Zang Di (臧棣), born in Beijing in April 1964, was admitted to Chinese Department of Peking University in September 1983 and received a Ph D in Literature from Peking University in July 1997, where he has been teaching since 1996 and is currently a professor in Chinese Department and editor of the journal New Poetry Criticism. He briefly worked as a journalist for China News Agency from 1990 to 1993. He has ever won numerous poetic prizes and awards including Pearl River International Poetry Festival Award in 2007, Perfect Chinese Literature Award from Changjiang River Literature & Art in 2008, the Poet of the Year 2008 Award from Chinese Literature Media Awards, etc. His many honors include one of Contemporary China’s Top Ten Prominent Young Poets (2005), 1979-2005 China’s Top Ten Avant-Courier Poets (2006), China’s Top Ten Rising Poetry Critics (2007), Contemporary China’s Top Ten Rising Poets (2007), Chinese Poetry Biennial Top Ten Poets (2008), etc. He is the author of several collections of poetry, which are Memory of Yan Yuan (1998), The Rustle of Leaves in the Wind (2000), Fresh Thorns (2002), The Universe is Flat (2008), and Empty-City Strategy (2009)。
Gateway to a Black Cat by the River
On it, there’s a pitch-black hue second only to
Christmas night of 1962 which Marilyn Monroe
didn’t live to see. On it, an array of alabaster,
though much smaller in size, second only to how
you’ve felt the snow on the peak of Muztagh Ata
make the sunlight start to prickle. It’s not just some
mere embellishment that can easily be dismissed.
The cat is real but finds it difficult to return to reality.
Like us, it resides in the outskirts of the capital
but has never been to Fragrant Hills; it has
a pungent odor which you’ll never have a chance to smell.
Between yesterday and today, the only difference is
the cat is still crouching in the dry, flaxen grass,
leaving itself exposed to an evil plan.
It experiences the passage of time as
a homing-in-on its soon-to-be prey again and again,
its patience reduced to part of winter’s game.
When the cat looks back to judge your motives,
it has the eyes of a wizard wearing a black mask.
It only appears nervous
so as not to embarrass you.
It knows you’ve seen its secret:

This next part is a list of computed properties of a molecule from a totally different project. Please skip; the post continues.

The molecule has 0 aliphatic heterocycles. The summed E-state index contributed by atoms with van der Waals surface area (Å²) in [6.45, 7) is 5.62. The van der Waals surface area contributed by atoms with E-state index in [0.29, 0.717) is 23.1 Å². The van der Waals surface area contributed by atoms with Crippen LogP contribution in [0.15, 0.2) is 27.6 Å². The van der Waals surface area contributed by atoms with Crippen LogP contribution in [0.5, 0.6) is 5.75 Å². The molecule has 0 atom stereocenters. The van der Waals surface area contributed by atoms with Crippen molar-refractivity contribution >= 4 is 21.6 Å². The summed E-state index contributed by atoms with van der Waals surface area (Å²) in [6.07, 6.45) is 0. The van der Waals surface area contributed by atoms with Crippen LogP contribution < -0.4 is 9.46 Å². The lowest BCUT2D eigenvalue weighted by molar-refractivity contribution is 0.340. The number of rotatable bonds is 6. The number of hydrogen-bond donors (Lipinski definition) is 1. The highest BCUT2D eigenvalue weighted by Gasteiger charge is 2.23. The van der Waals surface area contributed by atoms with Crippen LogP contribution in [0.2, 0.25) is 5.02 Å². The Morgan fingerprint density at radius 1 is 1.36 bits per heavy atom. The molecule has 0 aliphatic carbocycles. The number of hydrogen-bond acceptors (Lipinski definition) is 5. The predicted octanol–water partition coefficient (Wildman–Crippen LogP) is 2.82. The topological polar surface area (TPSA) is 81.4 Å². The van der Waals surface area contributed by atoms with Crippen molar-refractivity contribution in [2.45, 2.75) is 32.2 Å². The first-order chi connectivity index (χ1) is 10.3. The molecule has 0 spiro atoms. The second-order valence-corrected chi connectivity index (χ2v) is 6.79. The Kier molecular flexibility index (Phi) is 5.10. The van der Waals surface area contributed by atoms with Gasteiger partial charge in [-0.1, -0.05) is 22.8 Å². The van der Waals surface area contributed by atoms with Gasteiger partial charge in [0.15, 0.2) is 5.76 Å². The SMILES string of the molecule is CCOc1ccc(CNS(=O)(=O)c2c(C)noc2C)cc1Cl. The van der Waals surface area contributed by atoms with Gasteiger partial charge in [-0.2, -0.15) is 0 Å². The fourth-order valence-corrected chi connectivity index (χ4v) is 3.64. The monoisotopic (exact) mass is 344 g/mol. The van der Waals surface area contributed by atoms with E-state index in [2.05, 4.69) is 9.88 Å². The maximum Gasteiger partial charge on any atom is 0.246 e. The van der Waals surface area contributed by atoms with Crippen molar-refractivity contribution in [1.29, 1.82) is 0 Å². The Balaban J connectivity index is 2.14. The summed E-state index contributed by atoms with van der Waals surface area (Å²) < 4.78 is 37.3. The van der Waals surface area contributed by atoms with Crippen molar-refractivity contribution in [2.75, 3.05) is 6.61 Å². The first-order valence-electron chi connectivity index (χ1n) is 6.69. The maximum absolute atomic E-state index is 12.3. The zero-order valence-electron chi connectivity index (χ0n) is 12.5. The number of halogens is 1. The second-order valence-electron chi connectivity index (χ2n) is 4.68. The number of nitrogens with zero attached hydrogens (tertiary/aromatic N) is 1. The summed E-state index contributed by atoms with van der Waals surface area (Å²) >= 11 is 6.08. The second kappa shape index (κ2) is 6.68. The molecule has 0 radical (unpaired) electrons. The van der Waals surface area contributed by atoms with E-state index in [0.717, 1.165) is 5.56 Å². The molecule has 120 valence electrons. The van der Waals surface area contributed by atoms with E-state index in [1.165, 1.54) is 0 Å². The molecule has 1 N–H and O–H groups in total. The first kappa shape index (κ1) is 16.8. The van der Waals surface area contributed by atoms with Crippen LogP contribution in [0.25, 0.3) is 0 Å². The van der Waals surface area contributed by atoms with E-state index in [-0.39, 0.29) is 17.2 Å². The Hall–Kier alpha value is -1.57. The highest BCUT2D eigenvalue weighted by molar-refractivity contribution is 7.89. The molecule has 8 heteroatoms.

in its stomach lies
a magpie with undigested wings.
It knows you haven’t told anybody else yet, as though
this sort of thing can only be hinted at in poetry.
Jan 27, 2018
Translated by Kassy Lee & Zuo Fei, published by Spittoon Literary Magazine, Issue 5.
2018 年 1 月 27 日
Gateway to that Horse
Rereading Friedrich Nietzsche’s Thus Spoke Zarathustra
Under its thick and sweaty hide, a sharp pain
explodes in another Red Sea.
If only it were simply a brute, under the whip
it could grow numb to the ruthless beating.
Well, between you and me, what should
we call the little precious horror
that makes the boiling blood clot?
When the dark clouds of Turin
shroud the scene with a black bewilderment,
even if death were lazy, the eternal recurrence
would take the me-in-you to the edge of the abyss,
as if there were choices other than the narrow gate.
There, so determined it becomes dull and heavy,
the air has hot fragments in its mouth, as if by accident
it reveals time has had tiger teeth all along.
There, arms which tightly clasp the horse’s head held high
reach out in a gesture that shows
you have more consciousness than God.
And yet, taken as resistance, your embrace is
a storyboard of metamorphoses more naïve
than we are. Your sobs are a necklace singing,
they turn the ornaments of an unbridled madness
into a wreath of fresh flowers haloing your obscure legacy.
Sept 29, 2018
Translated by Kassy Lee & Zuo Fei, published by Spittoon Literary Magazine, Issue 5
2018 年 9 月 29 日